Ten years ago, Karen Coffman was in terrible pain. It hurt to exercise, to ride her bike, to stand, to sit, even walking the aisles of the grocery store was excruciating. As a registered nurse and case manager at Rockford Memorial Health System (now MercyRockford), Karen was in constant motion all day so pain was certainly not an option.
Karen knew something had to be done, but the thought of a hip replacement in her late 40’s filled her with dread. Thankfully for Karen, she had “good bones” and a great doctor, Mark Barba MD, proficient in the Birmingham Hip Resurfacing procedure. “Basically, my joints had worn out,” said Karen. “I also had a bit of hip dysplasia and osteoarthritis runs in my family.
In 2007, hip resurfacing was a relatively new procedure, having been approved by the FDA using the Birmingham Hip Resurfacing (BHR) system in 2006. In hip resurfacing, the head of the thighbone or femoral head is not removed, but is instead trimmed and capped with a smooth metal covering. The damaged bone and cartilage within the socket is removed and replaced with a metal shell, just as in a traditional total hip replacement. In a traditional total hip replacement, the femora head and damaged socket are both removed and replaced with metal, plastic, or ceramic components. Hip resurfacing is not suitable for all patients. The best candidates for hip resurfacing are under 60 years old with strong, healthy bones. Although Karen is small and slender, she had very good bone density and was in otherwise excellent health. She was the perfect candidate for hip resurfacing. “Dr. Barba said I had large, solid bones for being such a small person,” said Karen.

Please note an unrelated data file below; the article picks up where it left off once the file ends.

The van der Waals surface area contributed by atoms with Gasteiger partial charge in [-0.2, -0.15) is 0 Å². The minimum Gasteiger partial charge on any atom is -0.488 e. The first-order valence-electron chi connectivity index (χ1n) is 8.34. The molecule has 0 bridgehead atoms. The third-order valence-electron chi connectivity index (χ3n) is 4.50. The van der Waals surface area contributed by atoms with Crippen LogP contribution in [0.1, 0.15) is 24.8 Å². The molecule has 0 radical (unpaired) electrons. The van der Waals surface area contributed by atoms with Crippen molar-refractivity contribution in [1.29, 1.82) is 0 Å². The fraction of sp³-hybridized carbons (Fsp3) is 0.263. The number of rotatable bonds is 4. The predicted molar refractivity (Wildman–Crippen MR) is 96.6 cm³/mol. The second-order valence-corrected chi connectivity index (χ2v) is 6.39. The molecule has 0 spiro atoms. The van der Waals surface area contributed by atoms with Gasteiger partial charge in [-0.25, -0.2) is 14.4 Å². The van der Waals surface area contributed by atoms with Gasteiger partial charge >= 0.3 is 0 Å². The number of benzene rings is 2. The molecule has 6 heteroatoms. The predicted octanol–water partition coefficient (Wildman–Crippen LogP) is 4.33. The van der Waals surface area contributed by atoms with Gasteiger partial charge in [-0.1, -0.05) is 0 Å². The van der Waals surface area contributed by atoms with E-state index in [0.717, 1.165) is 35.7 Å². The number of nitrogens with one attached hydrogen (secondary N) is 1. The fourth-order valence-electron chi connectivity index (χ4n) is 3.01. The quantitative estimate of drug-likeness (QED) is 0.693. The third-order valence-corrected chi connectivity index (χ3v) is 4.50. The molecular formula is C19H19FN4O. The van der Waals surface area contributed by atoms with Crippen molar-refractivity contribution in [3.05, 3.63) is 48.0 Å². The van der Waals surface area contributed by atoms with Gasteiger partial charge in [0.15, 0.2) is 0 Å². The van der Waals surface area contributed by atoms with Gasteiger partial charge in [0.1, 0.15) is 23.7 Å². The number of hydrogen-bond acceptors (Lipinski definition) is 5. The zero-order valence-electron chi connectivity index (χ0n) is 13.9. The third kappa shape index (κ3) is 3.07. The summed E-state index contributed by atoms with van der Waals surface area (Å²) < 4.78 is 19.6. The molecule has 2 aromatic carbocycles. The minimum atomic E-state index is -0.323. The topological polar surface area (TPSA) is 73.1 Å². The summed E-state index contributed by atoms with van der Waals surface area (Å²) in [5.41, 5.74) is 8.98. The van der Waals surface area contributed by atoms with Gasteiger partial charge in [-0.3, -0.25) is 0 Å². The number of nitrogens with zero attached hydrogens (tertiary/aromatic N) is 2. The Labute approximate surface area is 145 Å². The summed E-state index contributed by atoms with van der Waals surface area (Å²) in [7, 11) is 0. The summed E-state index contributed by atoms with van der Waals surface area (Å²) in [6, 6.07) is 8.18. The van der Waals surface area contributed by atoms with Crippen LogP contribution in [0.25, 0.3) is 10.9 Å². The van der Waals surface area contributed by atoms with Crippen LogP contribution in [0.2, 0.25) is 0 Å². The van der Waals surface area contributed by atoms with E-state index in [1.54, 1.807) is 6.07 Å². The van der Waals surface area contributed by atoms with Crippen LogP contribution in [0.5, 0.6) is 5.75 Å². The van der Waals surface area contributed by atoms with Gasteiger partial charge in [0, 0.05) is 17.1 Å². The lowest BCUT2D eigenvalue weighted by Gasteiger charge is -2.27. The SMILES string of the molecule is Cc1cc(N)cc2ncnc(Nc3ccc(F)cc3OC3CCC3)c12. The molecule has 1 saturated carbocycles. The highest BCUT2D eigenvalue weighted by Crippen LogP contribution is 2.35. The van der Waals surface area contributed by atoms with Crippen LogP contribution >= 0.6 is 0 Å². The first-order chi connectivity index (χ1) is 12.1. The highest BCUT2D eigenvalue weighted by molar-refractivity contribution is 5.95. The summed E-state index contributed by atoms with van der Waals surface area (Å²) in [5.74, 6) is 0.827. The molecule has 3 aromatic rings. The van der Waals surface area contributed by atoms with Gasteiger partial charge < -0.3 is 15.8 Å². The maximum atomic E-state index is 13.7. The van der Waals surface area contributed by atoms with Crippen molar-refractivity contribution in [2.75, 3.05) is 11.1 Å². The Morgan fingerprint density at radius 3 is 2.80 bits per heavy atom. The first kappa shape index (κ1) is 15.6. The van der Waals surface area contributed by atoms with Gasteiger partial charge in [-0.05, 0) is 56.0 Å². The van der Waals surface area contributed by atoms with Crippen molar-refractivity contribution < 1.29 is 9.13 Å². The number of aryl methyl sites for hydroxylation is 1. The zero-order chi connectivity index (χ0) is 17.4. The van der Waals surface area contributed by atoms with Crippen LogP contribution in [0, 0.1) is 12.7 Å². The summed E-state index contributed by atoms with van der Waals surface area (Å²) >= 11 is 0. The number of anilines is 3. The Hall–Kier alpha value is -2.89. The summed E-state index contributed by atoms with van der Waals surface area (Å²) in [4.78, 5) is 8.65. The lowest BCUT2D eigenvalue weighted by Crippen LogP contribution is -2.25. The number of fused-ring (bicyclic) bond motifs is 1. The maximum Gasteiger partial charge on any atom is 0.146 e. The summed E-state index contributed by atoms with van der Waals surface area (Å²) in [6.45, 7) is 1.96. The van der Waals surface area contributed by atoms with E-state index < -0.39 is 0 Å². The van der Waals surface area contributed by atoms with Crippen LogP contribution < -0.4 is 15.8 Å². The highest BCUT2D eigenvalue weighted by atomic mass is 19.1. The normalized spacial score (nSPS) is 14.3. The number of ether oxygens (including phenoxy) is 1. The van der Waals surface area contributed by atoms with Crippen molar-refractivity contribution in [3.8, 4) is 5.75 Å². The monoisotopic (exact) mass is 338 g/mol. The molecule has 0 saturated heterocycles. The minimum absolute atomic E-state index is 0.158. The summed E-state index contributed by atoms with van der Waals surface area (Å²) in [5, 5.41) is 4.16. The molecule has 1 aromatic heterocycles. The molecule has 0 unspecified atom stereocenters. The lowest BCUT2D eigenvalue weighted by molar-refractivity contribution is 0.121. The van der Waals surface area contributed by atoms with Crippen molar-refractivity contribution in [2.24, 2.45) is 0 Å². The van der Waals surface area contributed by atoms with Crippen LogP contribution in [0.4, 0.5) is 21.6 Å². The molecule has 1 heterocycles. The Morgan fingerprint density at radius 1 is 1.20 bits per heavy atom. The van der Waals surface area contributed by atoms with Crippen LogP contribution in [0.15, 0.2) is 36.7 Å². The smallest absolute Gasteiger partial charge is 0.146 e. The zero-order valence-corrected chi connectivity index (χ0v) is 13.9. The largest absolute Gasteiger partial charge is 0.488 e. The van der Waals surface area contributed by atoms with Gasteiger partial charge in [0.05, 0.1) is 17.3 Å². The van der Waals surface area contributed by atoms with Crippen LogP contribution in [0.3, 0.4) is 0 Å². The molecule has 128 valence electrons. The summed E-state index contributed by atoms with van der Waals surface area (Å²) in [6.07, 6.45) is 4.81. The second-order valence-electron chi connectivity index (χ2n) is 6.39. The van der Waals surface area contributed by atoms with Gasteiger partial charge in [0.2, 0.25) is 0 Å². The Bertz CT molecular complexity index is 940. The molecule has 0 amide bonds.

Also in Karen’s favor – the fact that Dr. Barba was an early adopter of the procedure and had at that time already done more than 30 hip resurfacings. Karen felt confident that hip resurfacing was the better choice for her.
Pioneered by Orthopedic Surgeon Derek McMinn, MD, the Birmingham Hip Resurfacing procedure restores the natural shape of the joint giving patients better stability, longevity and higher levels of activity than a traditional hip replacement.
Deciding on hip resurfacing as an alternative was music to Karen’s ears, “A total hip replacement would have bummed me out,” she said. And while she was uncomfortable the first 10 days after surgery, the first time she stood up a few hours after post-op, she knew it was all good. “The pain was gone, I felt an immediate difference,” Karen said.
In 2015, Karen had hip resurfacing done on her other hip and while she knows she had to be careful about doing some activities she much preferred this type of procedure to a replacement.
“I haven’t roller or ice skated since my surgeries and I probably won’t,” Karen said. “But I have tried water skiing! “I can walk and jog on the treadmill and I walk a lot at the hospital – with no pain. I can also ride on the back of my husband’s Harley pain free! I could not do that before I had the hip resurfacing.”
Working in the medical field gave Karen an advantage when it came to knowing what to expect in going through procedures such as hip resurfacing. And she also recognized the exceptional care she received as an OrthoIllinois patient. “I’ve worked with OrthoIllinois physicians for years and now as a patient I’ve seen both sides of the organization,” Karen said. “They are certainly a well-oiled machine and wonderful to work with – as a nurse and as a patient.”